Looking for ways to continue the conversation at home? There are many wonderful books available for children of all ages that can deepen understanding of the impact of Residential Schools and promote reconciliation. The following books reflect on the residential school experience and/or reconciliation in different ways; many are available through the Toronto Public Library or through major booksellers. (Note: This list is compiled from various sources.)
The Orange Shirt Story, by Phyllis Webstad
When Phyllis Webstad turned six, she went to the residential school for the first time. On her first day at school, she wore a shiny orange shirt that her Granny had bought for her, but when she got to the school, it was taken away and never returned. This is the true story of Phyllis and her orange shirt. It is also the story of Orange Shirt Day, an important day of remembrance for all Canadians.
Shi-shi-etko, by Nicola Campbell
Shi-shi-etko is a young girl who has four days before she leaves home for residential school. Her family has many teachings to share with her, about her culture and the land.
Shin-chi’s Canoe, by Nicola Campbell
This award-winning book tells the story of six-year-old Shin-chi as he heads to residential school for the first time with his older sister. It is the sequel to Campbell’s Shi-shi-etko.
Arctic Stories, by Michael Kusugak
This trio of stories about a 10-year-old girl named Agatha is based on the childhood experiences of beloved Inuit author Michael Kusugak. The book begins with a tale of Agatha ‘saving’ her community from a monstrous flying object.
Kookum’s Red Shoes, by Peter Eyvindson
An elderly Kookum (grandmother) recounts her experiences at residential school – a time that changed her forever. The book has been described as running parallel to the story of Dorothy in The Wizard of Oz. “Her tornado had arrived. It rushed up and slammed to a halt just past the wonder world she had created,” writes Eyvindson.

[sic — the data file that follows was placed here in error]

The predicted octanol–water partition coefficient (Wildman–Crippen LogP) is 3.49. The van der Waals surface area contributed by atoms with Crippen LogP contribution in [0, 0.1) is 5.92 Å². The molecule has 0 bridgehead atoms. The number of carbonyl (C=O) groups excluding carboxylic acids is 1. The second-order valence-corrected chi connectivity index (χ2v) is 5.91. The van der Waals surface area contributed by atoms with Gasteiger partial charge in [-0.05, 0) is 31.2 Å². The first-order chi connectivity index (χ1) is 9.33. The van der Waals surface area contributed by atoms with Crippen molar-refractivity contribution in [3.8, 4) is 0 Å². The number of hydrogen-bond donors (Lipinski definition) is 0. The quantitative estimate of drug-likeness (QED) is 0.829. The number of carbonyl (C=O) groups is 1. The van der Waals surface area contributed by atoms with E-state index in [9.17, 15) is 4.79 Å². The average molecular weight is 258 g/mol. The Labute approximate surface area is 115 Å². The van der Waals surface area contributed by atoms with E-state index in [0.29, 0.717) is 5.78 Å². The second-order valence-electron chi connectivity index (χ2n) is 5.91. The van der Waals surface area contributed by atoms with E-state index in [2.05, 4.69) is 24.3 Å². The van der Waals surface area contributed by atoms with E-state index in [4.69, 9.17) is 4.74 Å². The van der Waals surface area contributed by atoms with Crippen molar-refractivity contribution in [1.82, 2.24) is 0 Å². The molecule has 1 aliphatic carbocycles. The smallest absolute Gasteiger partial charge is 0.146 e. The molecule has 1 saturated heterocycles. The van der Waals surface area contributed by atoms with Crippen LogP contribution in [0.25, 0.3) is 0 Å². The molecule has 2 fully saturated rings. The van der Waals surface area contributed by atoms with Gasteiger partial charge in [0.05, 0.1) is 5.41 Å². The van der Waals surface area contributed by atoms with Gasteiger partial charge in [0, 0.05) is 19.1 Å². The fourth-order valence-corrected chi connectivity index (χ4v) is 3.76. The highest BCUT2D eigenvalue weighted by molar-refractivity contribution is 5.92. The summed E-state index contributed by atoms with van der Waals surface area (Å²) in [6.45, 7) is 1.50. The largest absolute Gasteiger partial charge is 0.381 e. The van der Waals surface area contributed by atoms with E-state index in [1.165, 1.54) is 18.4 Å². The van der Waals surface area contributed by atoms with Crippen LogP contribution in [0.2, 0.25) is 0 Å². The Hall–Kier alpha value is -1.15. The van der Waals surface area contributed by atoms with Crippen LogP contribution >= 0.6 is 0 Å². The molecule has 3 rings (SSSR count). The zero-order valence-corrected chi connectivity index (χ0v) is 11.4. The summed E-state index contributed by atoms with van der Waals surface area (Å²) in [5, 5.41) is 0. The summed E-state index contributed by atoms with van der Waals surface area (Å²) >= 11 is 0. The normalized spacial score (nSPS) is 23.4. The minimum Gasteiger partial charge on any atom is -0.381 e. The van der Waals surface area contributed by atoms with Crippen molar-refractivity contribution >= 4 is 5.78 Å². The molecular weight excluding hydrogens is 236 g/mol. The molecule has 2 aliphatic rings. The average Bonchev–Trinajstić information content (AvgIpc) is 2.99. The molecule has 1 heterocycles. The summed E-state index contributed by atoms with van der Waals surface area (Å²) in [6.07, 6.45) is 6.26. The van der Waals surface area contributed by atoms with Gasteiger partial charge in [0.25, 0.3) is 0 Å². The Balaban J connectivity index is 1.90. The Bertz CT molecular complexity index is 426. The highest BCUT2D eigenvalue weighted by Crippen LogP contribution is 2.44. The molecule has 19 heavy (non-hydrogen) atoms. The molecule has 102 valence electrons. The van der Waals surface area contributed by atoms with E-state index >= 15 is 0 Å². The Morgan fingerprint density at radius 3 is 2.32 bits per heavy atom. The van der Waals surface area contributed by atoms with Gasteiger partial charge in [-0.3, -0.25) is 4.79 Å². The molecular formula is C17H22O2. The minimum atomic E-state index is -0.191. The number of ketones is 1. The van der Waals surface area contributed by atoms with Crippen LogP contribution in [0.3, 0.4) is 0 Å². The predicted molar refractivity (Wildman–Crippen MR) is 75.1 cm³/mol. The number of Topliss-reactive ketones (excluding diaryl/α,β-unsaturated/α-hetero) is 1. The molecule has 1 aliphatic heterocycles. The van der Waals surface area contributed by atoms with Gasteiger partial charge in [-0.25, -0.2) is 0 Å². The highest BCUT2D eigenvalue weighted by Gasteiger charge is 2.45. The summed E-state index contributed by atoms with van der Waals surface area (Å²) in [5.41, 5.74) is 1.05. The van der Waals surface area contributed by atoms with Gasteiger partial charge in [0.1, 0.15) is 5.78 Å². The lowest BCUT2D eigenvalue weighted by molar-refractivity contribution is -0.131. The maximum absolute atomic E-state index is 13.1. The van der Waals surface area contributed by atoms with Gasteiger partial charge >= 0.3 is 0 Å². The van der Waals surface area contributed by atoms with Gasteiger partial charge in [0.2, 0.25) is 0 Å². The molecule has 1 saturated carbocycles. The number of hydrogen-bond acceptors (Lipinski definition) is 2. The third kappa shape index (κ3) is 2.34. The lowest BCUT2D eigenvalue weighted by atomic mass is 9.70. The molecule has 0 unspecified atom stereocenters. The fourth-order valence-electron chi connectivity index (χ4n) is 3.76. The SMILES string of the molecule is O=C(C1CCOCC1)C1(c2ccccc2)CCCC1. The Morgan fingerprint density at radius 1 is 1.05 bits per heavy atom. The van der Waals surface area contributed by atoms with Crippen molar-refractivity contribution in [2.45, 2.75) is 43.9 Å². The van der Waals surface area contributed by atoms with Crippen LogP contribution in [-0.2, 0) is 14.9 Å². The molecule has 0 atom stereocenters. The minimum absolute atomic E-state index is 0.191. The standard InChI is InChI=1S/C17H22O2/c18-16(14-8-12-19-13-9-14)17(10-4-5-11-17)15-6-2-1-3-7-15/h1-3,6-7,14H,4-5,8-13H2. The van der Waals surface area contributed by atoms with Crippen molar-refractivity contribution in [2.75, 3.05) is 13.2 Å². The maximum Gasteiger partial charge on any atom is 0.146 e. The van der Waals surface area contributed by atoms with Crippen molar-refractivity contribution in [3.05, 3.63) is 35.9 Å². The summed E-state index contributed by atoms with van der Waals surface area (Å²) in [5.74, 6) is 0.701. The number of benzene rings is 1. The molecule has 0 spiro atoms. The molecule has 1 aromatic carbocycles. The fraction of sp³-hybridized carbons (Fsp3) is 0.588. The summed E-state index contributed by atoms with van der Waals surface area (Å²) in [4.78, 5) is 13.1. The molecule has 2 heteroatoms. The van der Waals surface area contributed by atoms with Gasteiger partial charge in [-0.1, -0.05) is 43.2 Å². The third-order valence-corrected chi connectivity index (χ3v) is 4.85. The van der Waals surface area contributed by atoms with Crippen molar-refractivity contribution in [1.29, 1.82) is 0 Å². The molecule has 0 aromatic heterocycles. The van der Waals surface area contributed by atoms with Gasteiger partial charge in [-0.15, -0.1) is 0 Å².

When We Were Alone, by David Roberston
Winner of the 2017 Governor General’s Literary Award for children’s illustration, this heartwarming story of a grandmother explaining residential schools will bring you all the feels. It’s so beautiful and so gentle, and therein lies its transformative power. Julie Flett continues to dazzle with her highly original illustrations.
47,000 Beads, by Koja Adeyoha and Angel Adeyoha
Peyton loves to dance, and especially at pow wow, but her Auntie notices that she’s been dancing less and less. When Peyton shares that she just can’t be comfortable wearing a dress anymore, Auntie Eyota asks some friends for help to get Peyton what she needs.
I Am Not A Number, by Jenny Kay Dupuis & Kathy Kacer
This remarkable story of Dupuis’ grandmother and her family’s journey with residential schools deserves every accolade it’s received since being published. Dupuis is an advocate for community stories and it shows in her vivid book, a volume that has made it into classrooms and homes across the continent, sparking conversation and building reconciliation through story.
Fatty Legs: A True Story, by Christy Jordan-Fenton and Margaret Pokiak-Fenton
Margaret, an 8-year-old Inuvialuit girl, wants to learn how to read so badly that she’s willing to leave home for residential school to make it happen. When she gets there a mean-spirited nun known as the Raven is intent on making Margaret’s time at school difficult. But Margaret refuses to be defeated.
No Time to Say Goodbye: Children’s Stories of Kuper Island Residential School, by Sylvia Olsen This collection of fictional stories of five children sent to residential school is based on real life experiences recounted by members of the Tsartlip First Nation in B.C.
As long as the Rivers Flow, by Larry Loyie
Cree author Larry Loyie writes about his last summer with his family before going to residential school, in Northern Alberta in 1944. Lawrence learns things like how to care for a baby owl, and how to gather medicinal plants with his Kokom. Loyie’s story highlights how his education at home was disrupted by the residential school system.